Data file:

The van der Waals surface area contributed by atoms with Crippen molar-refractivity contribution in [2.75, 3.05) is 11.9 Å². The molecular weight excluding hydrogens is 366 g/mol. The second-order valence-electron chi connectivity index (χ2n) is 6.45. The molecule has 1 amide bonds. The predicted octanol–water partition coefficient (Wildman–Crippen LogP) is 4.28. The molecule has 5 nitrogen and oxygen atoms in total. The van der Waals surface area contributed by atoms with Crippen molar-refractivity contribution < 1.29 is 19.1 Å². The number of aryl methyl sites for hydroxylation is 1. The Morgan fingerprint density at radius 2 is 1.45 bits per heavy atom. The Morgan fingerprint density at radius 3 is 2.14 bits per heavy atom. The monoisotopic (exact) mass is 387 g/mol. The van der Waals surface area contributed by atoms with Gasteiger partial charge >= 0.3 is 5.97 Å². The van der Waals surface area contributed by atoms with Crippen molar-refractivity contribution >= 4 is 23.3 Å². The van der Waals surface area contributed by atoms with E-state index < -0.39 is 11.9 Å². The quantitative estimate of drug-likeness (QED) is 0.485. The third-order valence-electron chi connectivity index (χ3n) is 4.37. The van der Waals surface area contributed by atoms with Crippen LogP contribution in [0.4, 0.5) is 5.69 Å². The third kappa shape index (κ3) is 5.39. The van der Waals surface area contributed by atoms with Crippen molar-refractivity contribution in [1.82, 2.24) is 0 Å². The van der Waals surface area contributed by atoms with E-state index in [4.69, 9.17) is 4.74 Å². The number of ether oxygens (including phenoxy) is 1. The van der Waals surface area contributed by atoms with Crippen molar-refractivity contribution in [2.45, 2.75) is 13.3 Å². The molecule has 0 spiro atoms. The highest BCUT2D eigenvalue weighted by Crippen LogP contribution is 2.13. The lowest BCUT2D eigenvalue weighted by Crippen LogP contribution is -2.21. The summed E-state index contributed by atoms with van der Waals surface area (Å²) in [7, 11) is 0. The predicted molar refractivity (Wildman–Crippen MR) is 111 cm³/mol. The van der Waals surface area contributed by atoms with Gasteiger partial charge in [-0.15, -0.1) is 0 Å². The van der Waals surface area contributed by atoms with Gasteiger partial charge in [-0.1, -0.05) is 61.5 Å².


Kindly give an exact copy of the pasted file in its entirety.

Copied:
The van der Waals surface area contributed by atoms with Crippen molar-refractivity contribution in [2.75, 3.05) is 11.9 Å². The molecular weight excluding hydrogens is 366 g/mol. The second-order valence-electron chi connectivity index (χ2n) is 6.45. The molecule has 1 amide bonds. The predicted octanol–water partition coefficient (Wildman–Crippen LogP) is 4.28. The molecule has 5 nitrogen and oxygen atoms in total. The van der Waals surface area contributed by atoms with Crippen molar-refractivity contribution < 1.29 is 19.1 Å². The number of aryl methyl sites for hydroxylation is 1. The Morgan fingerprint density at radius 2 is 1.45 bits per heavy atom. The Morgan fingerprint density at radius 3 is 2.14 bits per heavy atom. The monoisotopic (exact) mass is 387 g/mol. The van der Waals surface area contributed by atoms with Gasteiger partial charge >= 0.3 is 5.97 Å². The van der Waals surface area contributed by atoms with Crippen molar-refractivity contribution >= 4 is 23.3 Å². The van der Waals surface area contributed by atoms with E-state index < -0.39 is 11.9 Å². The quantitative estimate of drug-likeness (QED) is 0.485. The third-order valence-electron chi connectivity index (χ3n) is 4.37. The van der Waals surface area contributed by atoms with Crippen LogP contribution in [0.4, 0.5) is 5.69 Å². The third kappa shape index (κ3) is 5.39. The van der Waals surface area contributed by atoms with Crippen molar-refractivity contribution in [1.82, 2.24) is 0 Å². The van der Waals surface area contributed by atoms with E-state index in [4.69, 9.17) is 4.74 Å². The number of ether oxygens (including phenoxy) is 1. The van der Waals surface area contributed by atoms with Crippen molar-refractivity contribution in [2.45, 2.75) is 13.3 Å². The molecule has 0 spiro atoms. The highest BCUT2D eigenvalue weighted by Crippen LogP contribution is 2.13. The lowest BCUT2D eigenvalue weighted by Crippen LogP contribution is -2.21. The summed E-state index contributed by atoms with van der Waals surface area (Å²) in [7, 11) is 0. The predicted molar refractivity (Wildman–Crippen MR) is 111 cm³/mol. The van der Waals surface area contributed by atoms with Gasteiger partial charge in [-0.15, -0.1) is 0 Å². The van der Waals surface area contributed by atoms with Gasteiger partial charge in [-0.1, -0.05) is 61.5 Å².